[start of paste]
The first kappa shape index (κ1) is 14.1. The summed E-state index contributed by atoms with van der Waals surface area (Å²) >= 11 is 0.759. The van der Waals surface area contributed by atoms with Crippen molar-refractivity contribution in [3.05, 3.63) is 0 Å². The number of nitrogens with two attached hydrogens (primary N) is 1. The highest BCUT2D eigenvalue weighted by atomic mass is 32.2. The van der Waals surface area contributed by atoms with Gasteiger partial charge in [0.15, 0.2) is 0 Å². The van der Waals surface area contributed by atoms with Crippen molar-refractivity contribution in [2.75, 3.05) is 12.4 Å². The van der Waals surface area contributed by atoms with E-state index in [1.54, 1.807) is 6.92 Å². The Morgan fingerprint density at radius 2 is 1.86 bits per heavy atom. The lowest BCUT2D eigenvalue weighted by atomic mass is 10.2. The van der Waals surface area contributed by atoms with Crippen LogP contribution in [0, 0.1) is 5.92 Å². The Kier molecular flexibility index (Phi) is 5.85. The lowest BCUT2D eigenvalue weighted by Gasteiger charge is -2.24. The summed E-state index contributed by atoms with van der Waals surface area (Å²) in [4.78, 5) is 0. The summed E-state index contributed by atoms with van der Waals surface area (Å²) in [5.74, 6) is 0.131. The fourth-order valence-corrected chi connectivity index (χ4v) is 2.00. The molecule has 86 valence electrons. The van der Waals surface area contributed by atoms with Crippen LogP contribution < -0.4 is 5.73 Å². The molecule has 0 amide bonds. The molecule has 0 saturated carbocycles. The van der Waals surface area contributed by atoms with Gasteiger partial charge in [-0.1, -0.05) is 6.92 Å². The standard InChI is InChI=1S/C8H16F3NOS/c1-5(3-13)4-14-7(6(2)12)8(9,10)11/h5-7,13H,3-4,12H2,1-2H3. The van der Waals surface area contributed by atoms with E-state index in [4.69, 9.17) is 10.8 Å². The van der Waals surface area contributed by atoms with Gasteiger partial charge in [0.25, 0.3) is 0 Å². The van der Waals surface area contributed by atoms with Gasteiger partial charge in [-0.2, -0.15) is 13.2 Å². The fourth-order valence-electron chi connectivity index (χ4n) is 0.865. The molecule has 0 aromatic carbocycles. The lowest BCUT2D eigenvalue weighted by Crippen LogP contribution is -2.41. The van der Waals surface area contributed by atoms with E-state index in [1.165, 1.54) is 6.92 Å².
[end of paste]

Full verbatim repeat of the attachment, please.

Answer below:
The first kappa shape index (κ1) is 14.1. The summed E-state index contributed by atoms with van der Waals surface area (Å²) >= 11 is 0.759. The van der Waals surface area contributed by atoms with Crippen molar-refractivity contribution in [3.05, 3.63) is 0 Å². The number of nitrogens with two attached hydrogens (primary N) is 1. The highest BCUT2D eigenvalue weighted by atomic mass is 32.2. The van der Waals surface area contributed by atoms with Gasteiger partial charge in [0.15, 0.2) is 0 Å². The van der Waals surface area contributed by atoms with Crippen molar-refractivity contribution in [2.75, 3.05) is 12.4 Å². The van der Waals surface area contributed by atoms with E-state index in [1.54, 1.807) is 6.92 Å². The Morgan fingerprint density at radius 2 is 1.86 bits per heavy atom. The lowest BCUT2D eigenvalue weighted by atomic mass is 10.2. The van der Waals surface area contributed by atoms with Crippen LogP contribution in [0, 0.1) is 5.92 Å². The Kier molecular flexibility index (Phi) is 5.85. The lowest BCUT2D eigenvalue weighted by Gasteiger charge is -2.24. The summed E-state index contributed by atoms with van der Waals surface area (Å²) in [4.78, 5) is 0. The summed E-state index contributed by atoms with van der Waals surface area (Å²) in [5.74, 6) is 0.131. The fourth-order valence-corrected chi connectivity index (χ4v) is 2.00. The molecule has 86 valence electrons. The van der Waals surface area contributed by atoms with Crippen LogP contribution < -0.4 is 5.73 Å². The molecule has 0 amide bonds. The molecule has 0 saturated carbocycles. The van der Waals surface area contributed by atoms with Gasteiger partial charge in [-0.1, -0.05) is 6.92 Å². The standard InChI is InChI=1S/C8H16F3NOS/c1-5(3-13)4-14-7(6(2)12)8(9,10)11/h5-7,13H,3-4,12H2,1-2H3. The van der Waals surface area contributed by atoms with E-state index in [4.69, 9.17) is 10.8 Å². The van der Waals surface area contributed by atoms with Gasteiger partial charge in [0.25, 0.3) is 0 Å². The van der Waals surface area contributed by atoms with Gasteiger partial charge in [-0.2, -0.15) is 13.2 Å². The fourth-order valence-electron chi connectivity index (χ4n) is 0.865. The molecule has 0 aromatic carbocycles. The lowest BCUT2D eigenvalue weighted by Crippen LogP contribution is -2.41. The van der Waals surface area contributed by atoms with E-state index in [1.165, 1.54) is 6.92 Å².